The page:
March 14, 2013 | by WBadmin
Real Estate: The mental geography of D.C.
Adams Morgan, Anacostia, Georgetown, Washington, D.C., District of Columbia, neighborhood, gay news, real estate, Washington Blade

(from left) Adams Morgan, Anacostia and Georgetown are just a few of the many neighborhoods in the District. (Photos by Aude via Wikimedia Commons)

By TED SMITH

Though geographically compact, Washington is a city of many neighborhoods, each with a particular character, sometimes changing after just a few blocks. I call this the “mental geography of Washington” because it informs our sense of distances in the District that may have nothing to do with the actual physical mileage between places.

However, it definitely has something to do with the physical geography of the District.  Linguists studying regional dialects have long identified natural geographic barriers like mountain ranges and rivers as creating dialect borders or even dialect “islands.” What are those corresponding barriers in the District that create different mental places? Ethnic boundaries obviously play a role in creating different places, but in this column, I’m primarily concentrating on physical boundaries—whether naturally occurring or man-made. The physical barriers that influence mental geography are hills, creeks, rivers and valleys.

If it takes more effort (or time) to cross one of these barriers on foot or by motor or by boat, you will tend to think of that destination as being farther away, even though the mileage may be less than some other destination you can easily and quickly reach unencumbered by one of these natural barriers. Obvious examples in the District are any parts of town separated by the Anacostia or Potomac Rivers (why do Southeast and Southwest seem so isolated?) or Rock Creek (why does Georgetown seem set apart on its eastern flank from the rest of the District? In fact, it was a separate city before 1871.)

Man-made barriers also play a part in sculpting the mental geography of a place. Expressways and railroad lines are probably the best examples of this.  If it is difficult (or impossible) to cross an expressway, your psychological sense of the other side of the expressway is that it is farther away. Consider how the Eisenhower Expressway (I-395) cuts off the south edge of the federal complex from Southwest Waterfront or Capitol Hill from Navy Yards. And many times those expressways are laid down right next to physical barriers like rivers or creeks. (Think of Rock Creek Parkway as an example.)

The mental geography of a city influences not only its development patterns but how we pick our haunts, and what distances we are willing or unwilling to travel after work for pleasure. For example, the distance from my home in Mt. Vernon/Convention Center to the Eastern Market Metro stop in Capitol Hill is less than 3.5 miles—the same distance as from my home to the National Cathedral. Yet, I am far more likely to join friends for dinner at Two Amys off Wisconsin Avenue than I am at Mr. Henry’s in Capitol Hill, even though I used to commute to Barracks Row every day for work.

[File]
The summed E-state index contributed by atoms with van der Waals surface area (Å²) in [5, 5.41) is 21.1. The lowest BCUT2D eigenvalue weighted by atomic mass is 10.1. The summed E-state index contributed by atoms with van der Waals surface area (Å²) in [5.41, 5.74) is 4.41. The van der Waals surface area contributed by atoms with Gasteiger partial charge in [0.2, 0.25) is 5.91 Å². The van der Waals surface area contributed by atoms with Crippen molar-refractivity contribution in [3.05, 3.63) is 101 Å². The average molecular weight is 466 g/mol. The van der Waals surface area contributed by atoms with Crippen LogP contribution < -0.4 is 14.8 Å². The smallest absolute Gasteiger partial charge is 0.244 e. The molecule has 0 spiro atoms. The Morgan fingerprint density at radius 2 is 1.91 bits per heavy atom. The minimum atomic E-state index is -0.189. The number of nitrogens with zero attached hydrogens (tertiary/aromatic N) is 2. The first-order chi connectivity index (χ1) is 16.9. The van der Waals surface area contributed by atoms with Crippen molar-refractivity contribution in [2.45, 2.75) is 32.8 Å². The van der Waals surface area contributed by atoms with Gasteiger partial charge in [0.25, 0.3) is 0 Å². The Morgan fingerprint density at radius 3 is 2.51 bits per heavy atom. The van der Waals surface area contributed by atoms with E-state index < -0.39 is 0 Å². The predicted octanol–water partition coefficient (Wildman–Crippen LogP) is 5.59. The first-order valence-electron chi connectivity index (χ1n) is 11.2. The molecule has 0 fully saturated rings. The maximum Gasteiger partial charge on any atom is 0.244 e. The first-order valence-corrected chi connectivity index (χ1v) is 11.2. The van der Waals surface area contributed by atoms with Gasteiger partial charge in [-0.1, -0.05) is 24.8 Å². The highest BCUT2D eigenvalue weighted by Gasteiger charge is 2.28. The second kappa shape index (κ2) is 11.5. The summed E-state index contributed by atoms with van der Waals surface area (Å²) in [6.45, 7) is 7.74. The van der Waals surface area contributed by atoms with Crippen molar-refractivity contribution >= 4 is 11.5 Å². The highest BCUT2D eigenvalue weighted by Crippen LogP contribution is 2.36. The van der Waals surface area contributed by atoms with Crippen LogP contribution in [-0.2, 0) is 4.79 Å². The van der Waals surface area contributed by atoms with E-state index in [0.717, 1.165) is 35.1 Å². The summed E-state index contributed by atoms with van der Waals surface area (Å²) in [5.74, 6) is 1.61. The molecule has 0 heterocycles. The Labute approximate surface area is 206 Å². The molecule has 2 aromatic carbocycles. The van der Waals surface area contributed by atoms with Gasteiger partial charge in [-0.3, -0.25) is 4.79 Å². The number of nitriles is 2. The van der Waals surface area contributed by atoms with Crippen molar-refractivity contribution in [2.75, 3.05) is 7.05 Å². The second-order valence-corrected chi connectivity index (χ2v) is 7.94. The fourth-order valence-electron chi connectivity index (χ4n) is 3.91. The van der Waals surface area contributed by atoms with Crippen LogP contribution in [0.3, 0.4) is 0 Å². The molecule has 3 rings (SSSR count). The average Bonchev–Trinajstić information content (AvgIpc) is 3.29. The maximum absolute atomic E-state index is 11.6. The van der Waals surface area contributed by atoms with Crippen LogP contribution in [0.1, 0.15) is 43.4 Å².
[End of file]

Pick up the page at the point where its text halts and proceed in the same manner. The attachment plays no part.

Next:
And, of course, the mental geography of a city influences our desires about what neighborhoods we want to live in. Those mental geographic barriers protect a place as well as isolate it. When I moved to D.C., I was warned away from living in Capitol Hill: “People move in there and never come out,” I was told.  Protected by the actual Capitol Hill on one side, I-395 south on the other and the Anacostia River on the east side, it does seem that Capitol Hill residents are fairly self-contained. Even if they don’t work there, they seem to play and eat there on the weekends. And often they will stay in Capitol Hill when it’s time to move up or downsize to accommodate their changing family size.

So when you’re looking for new real estate, find out what the mental geography of your targeted neighborhood is. Hang out there after work a couple of evenings and on a weekend or two. Talk to people you see walking the neighborhood. Make sure that the mental geography of your targeted neighborhood is consistent with your own values about what you like to do with your leisure time—you’ll feel much more at home sooner than later. Happy hunting!

Ted Smith is a licensed Realtor with STAGES Premier Realtors specializing in mid-city D.C. Reach him at TedSmithSellsDC@stagesrealtors.com and follow him via Facebook.com/MidCityDCLife, Youtube.com/TedSmithSellsDC or @TedSmithSellsDC.

3 Comments
  • Great article Ted! When I used to live in the burbs I would drive into DC to play on the weekends and mentally, it didn't feel that far away even though it was 15 miles one way mostly highway. But now that I live in Hill East, going out on U Street takes so much effort, and don't even thing about Cleveland Park! That place is at least 20 miles away – mentally that is :-)

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